We are going through unprecedented times like never before with the Covid-19 situation and the news about job losses. Unlike the influenza flu which had happened in Spain a century ago, this time it is different. The impact of Covid is Global. India took a brave decision by keeping a lockdown in the entire country, reviewing the situation, and then taking their next course of action accordingly. We have done a tremendous job in saving lives but that was at a cost! The economy suffered significantly since a lot of businesses went out of the job immediately. While works like Information technology could continue from home, the manufacturing and the agricultural sectors suffered a lot. So, also the other industries like Tourism, restaurants business, etc. India has been at the cross roads where some decisions had to be taken like the relaxation of the lockdown, else there could have been irreparable damage for the economy.
Certain businesses that could not make any revenues are finding it difficult to make payments for the wages. Besides, other sectors which are dependent on exports are finding it difficult since those countries too got impacted and therefore the reduction in work. So, this could mean a loss of jobs. There was a report from CNN Business in March 2020 that more than half of American jobs could be at risk due to coronavirus. Though, recently there has been a sharp reduction of the unemployment rates when bold decisions were taken to sustain the economy even though the impact of the Corona virus and the deaths continued.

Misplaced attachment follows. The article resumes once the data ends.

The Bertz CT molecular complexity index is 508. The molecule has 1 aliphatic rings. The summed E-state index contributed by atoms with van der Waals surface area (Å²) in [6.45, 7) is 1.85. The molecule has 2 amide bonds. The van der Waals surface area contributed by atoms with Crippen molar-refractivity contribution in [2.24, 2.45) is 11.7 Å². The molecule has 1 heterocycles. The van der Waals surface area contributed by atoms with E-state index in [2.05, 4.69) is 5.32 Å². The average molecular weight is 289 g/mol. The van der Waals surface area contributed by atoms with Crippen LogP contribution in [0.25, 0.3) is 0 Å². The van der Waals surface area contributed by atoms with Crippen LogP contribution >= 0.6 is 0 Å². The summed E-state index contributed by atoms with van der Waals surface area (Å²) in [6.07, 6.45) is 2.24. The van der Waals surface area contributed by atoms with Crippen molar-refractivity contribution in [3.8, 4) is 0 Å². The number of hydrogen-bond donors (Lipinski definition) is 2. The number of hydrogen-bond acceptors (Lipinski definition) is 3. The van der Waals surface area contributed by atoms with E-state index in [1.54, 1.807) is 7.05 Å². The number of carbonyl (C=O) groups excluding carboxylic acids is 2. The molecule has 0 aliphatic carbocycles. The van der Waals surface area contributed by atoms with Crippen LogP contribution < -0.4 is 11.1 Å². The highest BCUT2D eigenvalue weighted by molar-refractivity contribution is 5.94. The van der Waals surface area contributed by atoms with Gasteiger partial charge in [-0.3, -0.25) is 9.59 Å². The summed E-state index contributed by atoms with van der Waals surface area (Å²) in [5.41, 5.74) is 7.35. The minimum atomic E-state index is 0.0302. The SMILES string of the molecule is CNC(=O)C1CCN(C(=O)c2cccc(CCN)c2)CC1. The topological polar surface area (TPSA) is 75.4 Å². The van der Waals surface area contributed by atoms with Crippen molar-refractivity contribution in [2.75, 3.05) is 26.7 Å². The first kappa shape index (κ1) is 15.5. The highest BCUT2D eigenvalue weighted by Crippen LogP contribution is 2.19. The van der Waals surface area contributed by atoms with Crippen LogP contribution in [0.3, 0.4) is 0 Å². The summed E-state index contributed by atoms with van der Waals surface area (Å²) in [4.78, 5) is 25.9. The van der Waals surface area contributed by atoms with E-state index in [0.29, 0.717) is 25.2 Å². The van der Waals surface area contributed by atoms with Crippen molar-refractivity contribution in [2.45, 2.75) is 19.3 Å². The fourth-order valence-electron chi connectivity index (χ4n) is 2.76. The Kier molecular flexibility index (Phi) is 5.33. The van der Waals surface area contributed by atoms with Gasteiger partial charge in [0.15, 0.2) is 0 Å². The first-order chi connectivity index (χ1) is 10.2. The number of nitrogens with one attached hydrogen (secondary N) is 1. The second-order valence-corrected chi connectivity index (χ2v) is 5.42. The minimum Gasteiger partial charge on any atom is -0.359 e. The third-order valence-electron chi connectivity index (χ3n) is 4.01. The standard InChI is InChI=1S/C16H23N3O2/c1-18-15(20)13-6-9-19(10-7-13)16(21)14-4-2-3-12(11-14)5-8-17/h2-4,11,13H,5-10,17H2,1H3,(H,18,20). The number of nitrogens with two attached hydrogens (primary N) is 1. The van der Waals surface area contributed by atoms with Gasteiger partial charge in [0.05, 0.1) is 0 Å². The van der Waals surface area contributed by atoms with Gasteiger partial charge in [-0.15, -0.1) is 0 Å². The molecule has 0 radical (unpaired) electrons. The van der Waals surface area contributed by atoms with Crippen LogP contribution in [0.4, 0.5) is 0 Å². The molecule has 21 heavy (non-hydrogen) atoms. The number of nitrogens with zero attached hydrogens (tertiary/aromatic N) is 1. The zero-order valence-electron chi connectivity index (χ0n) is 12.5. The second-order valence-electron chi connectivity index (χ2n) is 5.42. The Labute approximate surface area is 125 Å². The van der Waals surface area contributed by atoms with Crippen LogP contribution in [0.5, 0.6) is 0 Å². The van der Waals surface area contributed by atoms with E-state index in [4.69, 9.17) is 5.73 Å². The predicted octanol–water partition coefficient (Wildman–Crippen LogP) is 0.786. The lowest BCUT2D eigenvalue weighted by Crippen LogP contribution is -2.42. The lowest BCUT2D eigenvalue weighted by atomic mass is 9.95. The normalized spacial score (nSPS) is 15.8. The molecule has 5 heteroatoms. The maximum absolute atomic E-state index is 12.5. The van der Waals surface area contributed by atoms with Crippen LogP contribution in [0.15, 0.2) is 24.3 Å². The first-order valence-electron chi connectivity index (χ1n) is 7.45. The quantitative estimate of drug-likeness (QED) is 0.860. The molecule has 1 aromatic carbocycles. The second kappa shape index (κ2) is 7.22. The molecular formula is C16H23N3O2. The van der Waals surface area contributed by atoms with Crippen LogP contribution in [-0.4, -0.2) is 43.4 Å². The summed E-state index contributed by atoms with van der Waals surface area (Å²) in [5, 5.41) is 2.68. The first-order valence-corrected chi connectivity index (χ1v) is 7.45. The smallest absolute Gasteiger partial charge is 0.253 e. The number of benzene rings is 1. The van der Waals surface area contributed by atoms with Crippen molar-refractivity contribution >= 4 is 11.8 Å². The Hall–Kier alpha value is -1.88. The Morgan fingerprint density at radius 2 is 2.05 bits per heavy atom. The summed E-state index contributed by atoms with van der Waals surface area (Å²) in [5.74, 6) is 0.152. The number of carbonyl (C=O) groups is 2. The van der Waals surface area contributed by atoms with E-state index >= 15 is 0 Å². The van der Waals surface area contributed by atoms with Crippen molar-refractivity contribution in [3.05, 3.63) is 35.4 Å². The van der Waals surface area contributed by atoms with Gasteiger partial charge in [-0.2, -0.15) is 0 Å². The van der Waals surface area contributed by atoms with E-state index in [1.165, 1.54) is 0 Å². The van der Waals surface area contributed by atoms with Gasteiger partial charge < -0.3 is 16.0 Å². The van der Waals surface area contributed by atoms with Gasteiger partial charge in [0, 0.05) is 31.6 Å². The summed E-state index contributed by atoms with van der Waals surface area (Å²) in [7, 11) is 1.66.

A report from Economic Times on 22nd May 2020 mentioned that there could be 70,000 job losses in the telecom industry in India, due to Covid-19. Then there was another CMIE report talking about 27 million youth in the age group of 20-30 years lost jobs in April. Similarly, there have been other reports too. With the social security in India, not being the strongest, and even more so in the unorganised sector, it is a greater degree of concern.
While we are now exposed more to negative news thanks to the bombarding of information through various media – print, television and online social media. Sometimes, it blurs our decision-making skills to think about the future and so that is a topic of my discussion today.
In one of my previous infographics, I spoke about how these three months of lockdown would have given a good indication to us about our discretionary and non-discretionary expenses. Sometimes, we do not know where our money gets spent and we end up living paycheck to paycheck. We can do that self-assessment now and see what expenses need to be curbed.